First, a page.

North Korea threatens to launch a missile. Donald Trump insults someone. Some random celebrity did some random horrible thing. How are these things news? What is news, really and what is it that makes something newsworthy? If information truly equates to power then these are questions we need to ask ourselves and they demand answers. The news media certainly asks them.
Think about how your day usually unfolds: you wake up, send the kids off to school and go to work. Between tasks at the job site or office or wherever you get paid to go eight hours every day, you talk to your coworkers or boss or whoever. Once you get past “Working hard or hardly working?” and “This has been some weather we have been having”, the discussion inevitably turns to what you have seen or heard or read in the news.
Sometimes the discussion is heated and passionate and opinionated. Other times, it just drifts from one topic to the other (government policy to crime rates to the every-popular water-skiing squirrel). Either way, the news of the day dominates much of our personal agendas, social interactions, and emotional energies. But in all fairness, it is often lacking in newsworthiness. It isn’t news at all.
News. The Oxford Dictionary defines it as “newly received or noteworthy information.” Tidings, on the other hand, is defined simply as “news” or “information” (it is also a flock of magpies but that is less immediately relevant here). Admittedly, there is a subtle difference between the two terms but it is there, lurking in adjectives and adverbs. Undeniably, much of what we call “news” falls unrelentingly far from satisfying its definition.
The words we use and how we use them frame, not only the structure of our conversation but the tone of it, as well. Read any discussion thread on any news site for just about any story and the contrast is unmistakable. You will never find a comment like, “I find your opinion in conflict with my own values”. It usually comes out more like, “NAZI! YOU SUCK!” Not a lot of grey area there and limited room for open dialogue.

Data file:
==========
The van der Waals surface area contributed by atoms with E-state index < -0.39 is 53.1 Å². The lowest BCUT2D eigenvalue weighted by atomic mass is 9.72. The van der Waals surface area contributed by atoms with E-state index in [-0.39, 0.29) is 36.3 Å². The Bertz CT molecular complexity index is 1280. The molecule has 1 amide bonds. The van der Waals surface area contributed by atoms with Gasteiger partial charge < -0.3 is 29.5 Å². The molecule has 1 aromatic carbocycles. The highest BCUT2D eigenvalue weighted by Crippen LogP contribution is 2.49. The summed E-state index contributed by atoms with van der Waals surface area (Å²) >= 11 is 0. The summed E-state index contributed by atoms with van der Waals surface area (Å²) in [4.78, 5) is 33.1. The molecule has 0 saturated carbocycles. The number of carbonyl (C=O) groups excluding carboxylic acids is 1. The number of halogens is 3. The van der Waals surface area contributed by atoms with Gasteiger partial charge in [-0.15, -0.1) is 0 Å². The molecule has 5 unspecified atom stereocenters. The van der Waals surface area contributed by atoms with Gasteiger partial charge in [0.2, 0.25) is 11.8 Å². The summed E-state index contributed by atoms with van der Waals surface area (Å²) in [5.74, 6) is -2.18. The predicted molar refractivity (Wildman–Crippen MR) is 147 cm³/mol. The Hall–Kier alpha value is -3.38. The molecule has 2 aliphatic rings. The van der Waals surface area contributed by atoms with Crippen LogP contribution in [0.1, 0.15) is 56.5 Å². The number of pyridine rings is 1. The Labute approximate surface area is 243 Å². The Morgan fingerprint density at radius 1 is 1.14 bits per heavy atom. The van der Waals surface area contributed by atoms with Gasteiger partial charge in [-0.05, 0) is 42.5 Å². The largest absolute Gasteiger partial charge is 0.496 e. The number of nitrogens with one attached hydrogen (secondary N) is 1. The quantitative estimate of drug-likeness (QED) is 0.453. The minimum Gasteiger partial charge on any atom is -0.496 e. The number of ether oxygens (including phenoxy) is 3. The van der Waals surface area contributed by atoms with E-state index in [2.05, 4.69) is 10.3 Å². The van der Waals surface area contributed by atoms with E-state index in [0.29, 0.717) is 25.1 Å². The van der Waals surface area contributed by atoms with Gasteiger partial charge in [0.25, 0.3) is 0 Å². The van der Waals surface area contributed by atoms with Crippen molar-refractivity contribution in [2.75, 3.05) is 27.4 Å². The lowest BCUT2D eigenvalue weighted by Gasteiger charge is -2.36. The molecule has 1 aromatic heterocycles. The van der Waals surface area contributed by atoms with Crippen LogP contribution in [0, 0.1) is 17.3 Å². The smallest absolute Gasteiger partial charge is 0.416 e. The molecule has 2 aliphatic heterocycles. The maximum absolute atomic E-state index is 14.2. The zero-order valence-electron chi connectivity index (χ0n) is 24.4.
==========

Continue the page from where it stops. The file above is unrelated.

Not surprisingly, the result is a complete polarization of public opinion with little-to-no chance of finding common ground. Imagine that: wide-scale, entirely polarized opinions on topics that, for the most part, have little direct impact on our lives and are, in fact, so repetitive, they can only be described as the exact opposite of noteworthy.
Going back to our first three examples: celebrities doing horrible things is completely inconsequential since we will inevitably forgive them anyway and President Trump insults twelve people before breakfast. As for North Korea, threatening to launch missiles is pretty much their version of golf.
We are not simply a flock of birds (magpies?), mindlessly following whoever is in the lead at the time and riding on the slipstream of information. If we are to promote the interests of what Thomas Jefferson referred to as the “informed electorate”, we need to share and discuss current events critically. Otherwise, we are without power, at the mercy of the agenda setters.